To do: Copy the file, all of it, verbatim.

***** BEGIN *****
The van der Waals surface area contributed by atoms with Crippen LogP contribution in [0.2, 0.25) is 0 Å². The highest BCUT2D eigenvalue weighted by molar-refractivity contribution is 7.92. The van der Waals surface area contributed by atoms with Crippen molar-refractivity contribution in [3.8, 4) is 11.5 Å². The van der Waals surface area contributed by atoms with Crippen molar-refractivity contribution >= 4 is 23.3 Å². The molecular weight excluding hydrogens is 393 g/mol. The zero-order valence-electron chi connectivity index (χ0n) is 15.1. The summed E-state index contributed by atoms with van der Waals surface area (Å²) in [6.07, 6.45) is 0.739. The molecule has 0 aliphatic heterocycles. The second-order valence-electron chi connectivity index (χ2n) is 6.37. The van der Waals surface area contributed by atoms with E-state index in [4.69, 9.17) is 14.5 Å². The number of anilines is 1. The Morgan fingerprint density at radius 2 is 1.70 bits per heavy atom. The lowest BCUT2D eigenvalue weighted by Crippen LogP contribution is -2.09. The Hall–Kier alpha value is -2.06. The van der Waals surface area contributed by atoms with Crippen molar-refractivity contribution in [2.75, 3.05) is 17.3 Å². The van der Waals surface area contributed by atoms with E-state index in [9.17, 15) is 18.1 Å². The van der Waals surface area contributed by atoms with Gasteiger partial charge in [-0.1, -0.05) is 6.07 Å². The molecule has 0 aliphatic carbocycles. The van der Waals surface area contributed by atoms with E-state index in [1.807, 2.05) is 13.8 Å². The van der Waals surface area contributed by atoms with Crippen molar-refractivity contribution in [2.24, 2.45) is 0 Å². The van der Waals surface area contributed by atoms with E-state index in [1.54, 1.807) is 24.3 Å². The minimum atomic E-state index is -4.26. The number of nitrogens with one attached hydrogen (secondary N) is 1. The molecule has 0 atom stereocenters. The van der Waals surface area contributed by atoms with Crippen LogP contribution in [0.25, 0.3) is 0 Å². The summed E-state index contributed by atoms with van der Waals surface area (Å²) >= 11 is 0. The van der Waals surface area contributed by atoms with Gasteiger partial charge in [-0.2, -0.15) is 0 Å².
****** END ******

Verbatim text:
The van der Waals surface area contributed by atoms with Crippen LogP contribution in [0.2, 0.25) is 0 Å². The highest BCUT2D eigenvalue weighted by molar-refractivity contribution is 7.92. The van der Waals surface area contributed by atoms with Crippen molar-refractivity contribution in [3.8, 4) is 11.5 Å². The van der Waals surface area contributed by atoms with Crippen molar-refractivity contribution >= 4 is 23.3 Å². The molecular weight excluding hydrogens is 393 g/mol. The zero-order valence-electron chi connectivity index (χ0n) is 15.1. The summed E-state index contributed by atoms with van der Waals surface area (Å²) in [6.07, 6.45) is 0.739. The molecule has 0 aliphatic heterocycles. The second-order valence-electron chi connectivity index (χ2n) is 6.37. The van der Waals surface area contributed by atoms with E-state index in [4.69, 9.17) is 14.5 Å². The number of anilines is 1. The Morgan fingerprint density at radius 2 is 1.70 bits per heavy atom. The lowest BCUT2D eigenvalue weighted by Crippen LogP contribution is -2.09. The Hall–Kier alpha value is -2.06. The van der Waals surface area contributed by atoms with Crippen molar-refractivity contribution in [2.75, 3.05) is 17.3 Å². The van der Waals surface area contributed by atoms with E-state index in [9.17, 15) is 18.1 Å². The van der Waals surface area contributed by atoms with Gasteiger partial charge in [-0.1, -0.05) is 6.07 Å². The molecule has 0 aliphatic carbocycles. The van der Waals surface area contributed by atoms with E-state index in [1.807, 2.05) is 13.8 Å². The van der Waals surface area contributed by atoms with Crippen molar-refractivity contribution in [2.24, 2.45) is 0 Å². The van der Waals surface area contributed by atoms with E-state index in [1.54, 1.807) is 24.3 Å². The minimum atomic E-state index is -4.26. The number of nitrogens with one attached hydrogen (secondary N) is 1. The molecule has 0 atom stereocenters. The van der Waals surface area contributed by atoms with Crippen LogP contribution in [0.25, 0.3) is 0 Å². The summed E-state index contributed by atoms with van der Waals surface area (Å²) >= 11 is 0. The van der Waals surface area contributed by atoms with Gasteiger partial charge in [-0.2, -0.15) is 0 Å².